It’s Not About You

The very first sales job I ever had I learned a very valuable lesson: “it’s not about you. It’s about the customer”.

That lesson has stuck with me ever since and illuminated many other areas of my life.
It’s not about me.
It’s about them.

It’s not about my club seat quota or my revenue goal or what’s going on in my life or how I’m feeling today. It’s about what the customer wants and what fits their needs the best. Not mine.

We both know that I have a valuable product. I know what I stand for personally (and what I won’t stand for too) and know I work for a company/team/organization that I believe has a solid foundation of values.

I can tell you about all the features and the widgets and the seat views and how awesome this thing is…but none of it matters unless you make it about the customer and what they want. What REALLY do they want? That’s the real question…and it’s not often what you hear in the first 5-10 minutes of conversation. That leads me to my next point.

The thing about sales is that it’s about people helping people. The moment you step outside that belief and way of being, that’s when it feels weird. Sales is service and great service leads to sales. When you’re not serving, but forcing a product, that’s when you feel “sold” as a customer and when you feel slimy as a sales professional. You can start to see someone pull away, they get tense and start to retreat. Their tone of voice and body language changes. You know what I’m talking about…you’ve probably been on both ends of that spectrum.

People need stuff, sure. And they want some stuff too. They also need someone to care about them and their problem. Sometimes that’s all it takes, someone to listen to their problems and treat them with compassion. Sometimes all you have to do is ask for the sale. Other times you have to lean in a little bit more and really let them FEEL that you have their best interest at heart. Either way, you and your person are as much involved as the actual product.

So let me repeat. It’s not about you. It’s about them. And in many ways, let this be relationship advice too. It’s not about how awesome you are. Someone else just needs to know how much you care, so make it about them. It’s not about you.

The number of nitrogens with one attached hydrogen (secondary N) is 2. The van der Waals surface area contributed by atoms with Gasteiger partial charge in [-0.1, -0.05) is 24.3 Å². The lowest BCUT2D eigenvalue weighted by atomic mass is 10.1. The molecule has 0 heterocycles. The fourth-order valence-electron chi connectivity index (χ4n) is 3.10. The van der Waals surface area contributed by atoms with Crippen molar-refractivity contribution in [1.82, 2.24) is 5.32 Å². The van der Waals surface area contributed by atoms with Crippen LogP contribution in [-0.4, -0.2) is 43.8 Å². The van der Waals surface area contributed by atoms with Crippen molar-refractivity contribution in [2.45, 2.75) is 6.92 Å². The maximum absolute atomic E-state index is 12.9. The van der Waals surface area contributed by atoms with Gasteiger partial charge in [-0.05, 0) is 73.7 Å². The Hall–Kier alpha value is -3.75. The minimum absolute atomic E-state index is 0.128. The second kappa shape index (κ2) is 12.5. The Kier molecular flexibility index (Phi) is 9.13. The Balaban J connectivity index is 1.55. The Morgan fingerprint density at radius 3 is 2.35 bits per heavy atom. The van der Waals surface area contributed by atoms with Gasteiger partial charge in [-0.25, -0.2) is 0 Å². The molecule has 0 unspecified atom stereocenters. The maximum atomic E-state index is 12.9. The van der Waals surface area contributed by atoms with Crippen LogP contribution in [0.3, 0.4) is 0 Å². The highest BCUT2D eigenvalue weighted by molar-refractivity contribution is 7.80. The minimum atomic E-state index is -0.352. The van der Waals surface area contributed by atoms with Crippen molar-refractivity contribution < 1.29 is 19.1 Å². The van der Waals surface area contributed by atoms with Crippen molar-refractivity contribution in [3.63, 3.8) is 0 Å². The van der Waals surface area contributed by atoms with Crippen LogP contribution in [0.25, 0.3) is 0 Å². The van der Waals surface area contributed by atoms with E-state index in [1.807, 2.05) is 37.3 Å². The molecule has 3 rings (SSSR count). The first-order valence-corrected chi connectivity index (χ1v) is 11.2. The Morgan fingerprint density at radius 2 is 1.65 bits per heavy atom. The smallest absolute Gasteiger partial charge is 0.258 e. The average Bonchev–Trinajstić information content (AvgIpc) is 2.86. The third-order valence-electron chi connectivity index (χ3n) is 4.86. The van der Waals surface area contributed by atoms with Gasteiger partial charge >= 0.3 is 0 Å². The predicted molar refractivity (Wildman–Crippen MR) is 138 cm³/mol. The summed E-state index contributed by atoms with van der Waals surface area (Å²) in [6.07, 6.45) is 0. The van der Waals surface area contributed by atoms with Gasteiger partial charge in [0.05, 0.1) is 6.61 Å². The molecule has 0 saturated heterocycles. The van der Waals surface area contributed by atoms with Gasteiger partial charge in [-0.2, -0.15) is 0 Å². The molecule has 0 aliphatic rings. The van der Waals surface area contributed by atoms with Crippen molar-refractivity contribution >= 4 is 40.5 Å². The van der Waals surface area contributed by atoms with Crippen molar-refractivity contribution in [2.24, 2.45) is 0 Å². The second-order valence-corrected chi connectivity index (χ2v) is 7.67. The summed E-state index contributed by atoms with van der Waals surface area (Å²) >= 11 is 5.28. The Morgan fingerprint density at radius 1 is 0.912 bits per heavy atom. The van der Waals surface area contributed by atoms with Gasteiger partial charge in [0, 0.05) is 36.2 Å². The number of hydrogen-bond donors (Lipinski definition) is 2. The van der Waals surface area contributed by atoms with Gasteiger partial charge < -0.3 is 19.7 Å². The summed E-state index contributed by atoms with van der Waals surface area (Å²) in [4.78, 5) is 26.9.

College Sports: Will it Survive?

This conversation is happening in every collegiate athletics department around the country right now. My answer as to will college sports survive is yes, but…

The only way college sports will survive is if every department evaluates what is truly at the heart of what they do, recognizes what is most important and makes that a priority.

Every. Day. Of. The. Year.

What might you ask is at the heart of college sports? Community.
What is most important? Real connections with real people. Again, community.

Make that the focus and the priority and everything else will fall into place. College sports will survive if each department recognizes what really makes them great and what they really stand for. Every employee. Every day. All year. All conversations. With everyone you meet.

Is the competition aspect important? Yes. But it’s not everything. The community is everything.

College sports are unique and some legendary programs now span centuries of active existence and participation. And yet for some that legacy is in jeopardy. For others, they’re more confident now than they’ve ever been and they continue to reinvest in their communities.

I’ll say it again: College sports will survive if the executives in charge put community at the heart of everything they do and make their work about the community and nothing else.

Is money important. Yes, absolutely.

Are expenses real and growing every year, if not every month or day? Yes, absolutely.

So what do I mean by community?

I mean the collection of people who all believe in something greater than themselves. The community of alumni, employees, friends, fans and citizens that come together to celebrate the culture that exists around the competition.

This topic is somewhat controversial and may stir some people the wrong way, but over the next few months, I’ll be exploring why and how I think college sports can survive. The grand summary of how college sports will survive is community.

Community is service to others.
Community is acceptance.
Community is celebration.
Community is core values.
Community is academia and business coming together.
Community is people connecting at a higher level.

Community is love.

What do you LOVE about sports?

Have you ever asked yourself that question? Have you debated the value of sport in society with your friends? By this I mean more than how your favorite player is doing or how your fantasy team is stacking up. Think about it…seriously. I’ll wait.

As sports executives and professionals, we see a very different side of sport that most people will never know – the good, the bad, and the ugly – and we love every minute of it! Or do we? Do you love your job? Your experiences and opportunities? Are you thankful for what you’ve been given? Take a second to remind yourself how great it is to have a job in the first place, let alone in sport and athletics management.

Recently I was discussing with a co-worker how sport is a reflection of society as a whole; how the values of a culture are expressed in the way sporting events exist in a society. As a sociology and theology major in college with a heavy background in math and science, I’m just as interested in research data as I am in how the values, thoughts and feelings of people spread throughout society, and in this case, are reflected in how we engage in sport. This conversation reminded me of the struggle many groups have experienced over time, not just in America, but throughout the history of humankind, and how those struggles have been manifested in sport. Segregation. Discrimination. Dominance.